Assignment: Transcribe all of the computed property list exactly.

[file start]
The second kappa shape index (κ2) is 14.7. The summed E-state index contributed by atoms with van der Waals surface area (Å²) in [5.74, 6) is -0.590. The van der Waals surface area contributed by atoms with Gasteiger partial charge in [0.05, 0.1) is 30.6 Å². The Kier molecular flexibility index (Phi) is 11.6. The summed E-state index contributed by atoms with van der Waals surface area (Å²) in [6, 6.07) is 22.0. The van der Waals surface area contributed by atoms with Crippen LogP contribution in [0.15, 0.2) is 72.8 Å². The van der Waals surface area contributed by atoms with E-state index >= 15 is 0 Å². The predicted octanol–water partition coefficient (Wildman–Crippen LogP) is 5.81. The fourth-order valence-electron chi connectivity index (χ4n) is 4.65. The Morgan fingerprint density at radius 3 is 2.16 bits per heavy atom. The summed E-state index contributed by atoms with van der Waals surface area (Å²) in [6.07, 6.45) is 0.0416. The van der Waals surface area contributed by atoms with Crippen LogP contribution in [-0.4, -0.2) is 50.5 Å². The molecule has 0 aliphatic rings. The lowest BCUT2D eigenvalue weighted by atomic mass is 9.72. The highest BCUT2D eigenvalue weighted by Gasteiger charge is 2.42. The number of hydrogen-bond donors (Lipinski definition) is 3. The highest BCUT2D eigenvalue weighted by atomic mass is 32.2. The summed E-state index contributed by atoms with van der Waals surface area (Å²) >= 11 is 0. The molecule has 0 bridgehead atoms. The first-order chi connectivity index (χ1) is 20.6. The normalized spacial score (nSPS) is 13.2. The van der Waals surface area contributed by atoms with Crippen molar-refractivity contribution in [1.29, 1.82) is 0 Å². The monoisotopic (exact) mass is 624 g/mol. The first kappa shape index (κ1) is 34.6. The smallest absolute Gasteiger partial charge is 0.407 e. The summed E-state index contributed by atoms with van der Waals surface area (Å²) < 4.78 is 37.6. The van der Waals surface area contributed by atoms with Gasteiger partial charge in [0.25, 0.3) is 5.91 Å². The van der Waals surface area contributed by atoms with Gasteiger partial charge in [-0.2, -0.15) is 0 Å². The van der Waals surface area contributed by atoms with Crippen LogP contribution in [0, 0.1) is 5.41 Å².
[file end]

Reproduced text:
The second kappa shape index (κ2) is 14.7. The summed E-state index contributed by atoms with van der Waals surface area (Å²) in [5.74, 6) is -0.590. The van der Waals surface area contributed by atoms with Gasteiger partial charge in [0.05, 0.1) is 30.6 Å². The Kier molecular flexibility index (Phi) is 11.6. The summed E-state index contributed by atoms with van der Waals surface area (Å²) in [6, 6.07) is 22.0. The van der Waals surface area contributed by atoms with Crippen LogP contribution in [0.15, 0.2) is 72.8 Å². The van der Waals surface area contributed by atoms with E-state index >= 15 is 0 Å². The predicted octanol–water partition coefficient (Wildman–Crippen LogP) is 5.81. The fourth-order valence-electron chi connectivity index (χ4n) is 4.65. The Morgan fingerprint density at radius 3 is 2.16 bits per heavy atom. The summed E-state index contributed by atoms with van der Waals surface area (Å²) in [6.07, 6.45) is 0.0416. The van der Waals surface area contributed by atoms with Crippen LogP contribution in [-0.4, -0.2) is 50.5 Å². The molecule has 0 aliphatic rings. The lowest BCUT2D eigenvalue weighted by atomic mass is 9.72. The highest BCUT2D eigenvalue weighted by Gasteiger charge is 2.42. The number of hydrogen-bond donors (Lipinski definition) is 3. The highest BCUT2D eigenvalue weighted by atomic mass is 32.2. The summed E-state index contributed by atoms with van der Waals surface area (Å²) >= 11 is 0. The molecule has 0 bridgehead atoms. The first-order chi connectivity index (χ1) is 20.6. The normalized spacial score (nSPS) is 13.2. The van der Waals surface area contributed by atoms with Crippen molar-refractivity contribution in [1.29, 1.82) is 0 Å². The monoisotopic (exact) mass is 624 g/mol. The first kappa shape index (κ1) is 34.6. The smallest absolute Gasteiger partial charge is 0.407 e. The summed E-state index contributed by atoms with van der Waals surface area (Å²) < 4.78 is 37.6. The van der Waals surface area contributed by atoms with Gasteiger partial charge in [0.25, 0.3) is 5.91 Å². The van der Waals surface area contributed by atoms with Gasteiger partial charge in [-0.2, -0.15) is 0 Å². The van der Waals surface area contributed by atoms with Crippen LogP contribution in [0, 0.1) is 5.41 Å².